Election 2008

Vote

I'm thrilled to have just returned from my polling place in NYC, where a win for Obama is virtually assured. The turnout there looked big, the line down the block. We vote the antique way, with a giant metal lever, and I have to say I've never been more satisfied to ring in a vote in my life.

WhAs I mentioned yesterday, we'll be live-blogging today from 2 pm EST on. Please send us tips, photos, links to video, and any interesting photos you take yourselves while out voting today. We’re also piping in the status updates and posts from all the friends of Towleroad Blog on Facebook. (If you’re not our friend yet, today’s a great day to add us. Search for "Towleroad Blog" on Facebook) or find it HERE: Also if you’re on Twitter or Friend Feed, we’ll be picking up comments if you include @tlrd or #tlrd in your message/tweet.

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Comments

  1. I was in line before the polls opened in Michigan this morning. By the time I left there were several hundred people in line. I've been voting since the mid 80's and have never seen such a thing. It moved me to tears.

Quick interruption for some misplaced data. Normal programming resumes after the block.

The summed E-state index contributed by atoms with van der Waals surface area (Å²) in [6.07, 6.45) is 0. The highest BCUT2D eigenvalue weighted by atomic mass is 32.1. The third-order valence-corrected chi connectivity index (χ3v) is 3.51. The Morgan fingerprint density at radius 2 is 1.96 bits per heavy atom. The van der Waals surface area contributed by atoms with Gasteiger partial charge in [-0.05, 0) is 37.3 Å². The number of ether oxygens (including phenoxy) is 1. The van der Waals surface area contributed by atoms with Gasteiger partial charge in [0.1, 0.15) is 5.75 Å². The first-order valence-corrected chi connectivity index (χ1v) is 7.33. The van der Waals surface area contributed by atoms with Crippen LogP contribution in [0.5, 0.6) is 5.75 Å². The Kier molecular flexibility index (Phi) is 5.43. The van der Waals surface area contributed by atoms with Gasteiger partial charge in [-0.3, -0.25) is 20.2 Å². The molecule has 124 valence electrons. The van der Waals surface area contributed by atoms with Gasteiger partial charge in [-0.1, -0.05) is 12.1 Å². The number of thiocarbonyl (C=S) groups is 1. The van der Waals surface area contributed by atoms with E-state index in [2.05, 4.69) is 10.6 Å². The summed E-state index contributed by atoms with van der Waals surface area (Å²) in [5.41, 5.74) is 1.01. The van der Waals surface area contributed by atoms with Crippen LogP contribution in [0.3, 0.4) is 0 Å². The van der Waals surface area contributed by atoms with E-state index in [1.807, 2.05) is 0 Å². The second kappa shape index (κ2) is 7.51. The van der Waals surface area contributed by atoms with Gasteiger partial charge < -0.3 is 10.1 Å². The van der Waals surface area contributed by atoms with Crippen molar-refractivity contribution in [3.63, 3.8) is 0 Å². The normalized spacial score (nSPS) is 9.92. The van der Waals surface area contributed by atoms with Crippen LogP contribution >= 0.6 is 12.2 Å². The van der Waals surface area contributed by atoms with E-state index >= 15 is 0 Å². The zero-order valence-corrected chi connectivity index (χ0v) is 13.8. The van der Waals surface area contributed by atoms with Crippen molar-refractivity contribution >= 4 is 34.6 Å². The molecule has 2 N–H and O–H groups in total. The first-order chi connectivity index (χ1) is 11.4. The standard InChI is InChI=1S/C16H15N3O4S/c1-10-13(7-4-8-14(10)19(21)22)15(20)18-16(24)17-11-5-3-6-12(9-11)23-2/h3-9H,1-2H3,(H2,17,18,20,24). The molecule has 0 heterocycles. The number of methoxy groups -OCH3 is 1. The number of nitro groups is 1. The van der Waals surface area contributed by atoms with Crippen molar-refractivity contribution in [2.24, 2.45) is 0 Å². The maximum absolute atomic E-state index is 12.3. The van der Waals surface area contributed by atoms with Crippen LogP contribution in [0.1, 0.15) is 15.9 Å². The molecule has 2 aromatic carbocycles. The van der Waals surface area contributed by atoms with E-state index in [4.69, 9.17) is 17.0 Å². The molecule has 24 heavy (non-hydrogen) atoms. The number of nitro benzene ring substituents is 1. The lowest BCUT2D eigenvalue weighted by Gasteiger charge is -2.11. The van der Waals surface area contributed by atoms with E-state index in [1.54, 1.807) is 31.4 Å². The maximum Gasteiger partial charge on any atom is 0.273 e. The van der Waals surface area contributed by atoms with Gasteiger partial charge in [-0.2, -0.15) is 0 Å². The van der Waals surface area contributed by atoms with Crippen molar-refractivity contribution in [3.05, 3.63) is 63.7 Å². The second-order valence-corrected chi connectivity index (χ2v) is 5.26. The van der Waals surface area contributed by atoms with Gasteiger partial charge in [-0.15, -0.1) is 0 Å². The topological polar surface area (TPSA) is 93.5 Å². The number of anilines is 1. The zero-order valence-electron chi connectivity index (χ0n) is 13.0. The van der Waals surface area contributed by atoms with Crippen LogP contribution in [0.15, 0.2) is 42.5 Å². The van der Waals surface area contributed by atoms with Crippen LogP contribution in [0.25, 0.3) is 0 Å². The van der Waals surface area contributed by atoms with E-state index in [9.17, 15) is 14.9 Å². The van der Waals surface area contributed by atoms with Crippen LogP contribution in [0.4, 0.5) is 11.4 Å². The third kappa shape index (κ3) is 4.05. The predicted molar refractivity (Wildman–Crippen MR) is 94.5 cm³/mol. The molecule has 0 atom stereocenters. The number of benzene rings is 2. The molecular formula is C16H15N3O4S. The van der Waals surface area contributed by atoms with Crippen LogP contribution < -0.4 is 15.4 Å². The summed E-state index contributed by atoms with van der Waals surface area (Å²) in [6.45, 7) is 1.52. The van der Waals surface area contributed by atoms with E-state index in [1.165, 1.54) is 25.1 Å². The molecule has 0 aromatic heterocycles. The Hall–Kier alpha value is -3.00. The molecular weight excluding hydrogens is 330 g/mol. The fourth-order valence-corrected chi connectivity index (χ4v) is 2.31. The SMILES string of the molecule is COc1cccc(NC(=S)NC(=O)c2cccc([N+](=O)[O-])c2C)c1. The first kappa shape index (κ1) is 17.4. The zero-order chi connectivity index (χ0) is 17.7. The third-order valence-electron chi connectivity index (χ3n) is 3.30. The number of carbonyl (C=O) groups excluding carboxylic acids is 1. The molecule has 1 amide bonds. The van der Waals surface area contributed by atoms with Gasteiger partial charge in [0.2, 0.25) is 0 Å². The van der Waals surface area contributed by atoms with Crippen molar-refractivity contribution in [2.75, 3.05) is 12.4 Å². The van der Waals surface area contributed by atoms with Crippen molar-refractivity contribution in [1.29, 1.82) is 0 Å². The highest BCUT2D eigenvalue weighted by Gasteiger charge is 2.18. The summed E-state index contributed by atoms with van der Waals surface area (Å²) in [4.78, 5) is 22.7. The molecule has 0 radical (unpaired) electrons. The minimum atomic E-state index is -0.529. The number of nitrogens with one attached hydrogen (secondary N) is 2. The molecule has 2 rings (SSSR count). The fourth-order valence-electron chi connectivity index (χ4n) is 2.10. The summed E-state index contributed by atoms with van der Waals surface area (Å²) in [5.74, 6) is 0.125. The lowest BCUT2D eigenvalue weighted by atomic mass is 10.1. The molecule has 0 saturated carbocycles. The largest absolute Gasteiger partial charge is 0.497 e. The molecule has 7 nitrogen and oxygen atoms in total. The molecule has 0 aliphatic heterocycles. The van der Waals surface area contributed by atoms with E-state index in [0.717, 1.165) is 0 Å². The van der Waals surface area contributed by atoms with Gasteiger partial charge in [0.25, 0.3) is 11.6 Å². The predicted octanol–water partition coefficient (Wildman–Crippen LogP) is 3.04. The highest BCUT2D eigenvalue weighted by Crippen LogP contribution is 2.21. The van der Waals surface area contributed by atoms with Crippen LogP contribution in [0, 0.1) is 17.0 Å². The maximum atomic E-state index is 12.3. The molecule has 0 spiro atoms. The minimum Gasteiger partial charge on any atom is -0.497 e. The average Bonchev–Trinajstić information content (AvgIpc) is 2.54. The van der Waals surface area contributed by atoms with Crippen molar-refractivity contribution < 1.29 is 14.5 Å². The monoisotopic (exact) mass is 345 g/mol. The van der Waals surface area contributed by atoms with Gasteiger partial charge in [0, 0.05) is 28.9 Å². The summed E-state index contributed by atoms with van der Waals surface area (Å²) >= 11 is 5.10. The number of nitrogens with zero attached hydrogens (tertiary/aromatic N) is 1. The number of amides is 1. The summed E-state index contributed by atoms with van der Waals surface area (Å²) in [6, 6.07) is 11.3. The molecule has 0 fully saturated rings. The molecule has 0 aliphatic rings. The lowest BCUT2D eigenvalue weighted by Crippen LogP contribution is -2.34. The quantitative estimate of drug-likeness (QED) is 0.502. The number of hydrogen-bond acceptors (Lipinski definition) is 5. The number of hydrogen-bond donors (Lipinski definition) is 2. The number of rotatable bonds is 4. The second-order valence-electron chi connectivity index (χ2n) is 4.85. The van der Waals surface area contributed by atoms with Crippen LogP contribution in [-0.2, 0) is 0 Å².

Posted by: ML | Nov 4, 2008 9:54:08 AM


  2. GO OBAMA!

    Stop Prop8 and prop2!

    Posted by: KFLO | Nov 4, 2008 9:59:18 AM


  3. Lines were long this morning at my polling station in Virginia, with people extending outside and down the sidewalk -- even a half hour before the polls actually opened. In the rain!

    By the time I finished voting there were easily 400-500 people waiting, in a precinct of only 2100 voters. If numbers keep pace for just a few hours I imagine ours will be reporting by noon.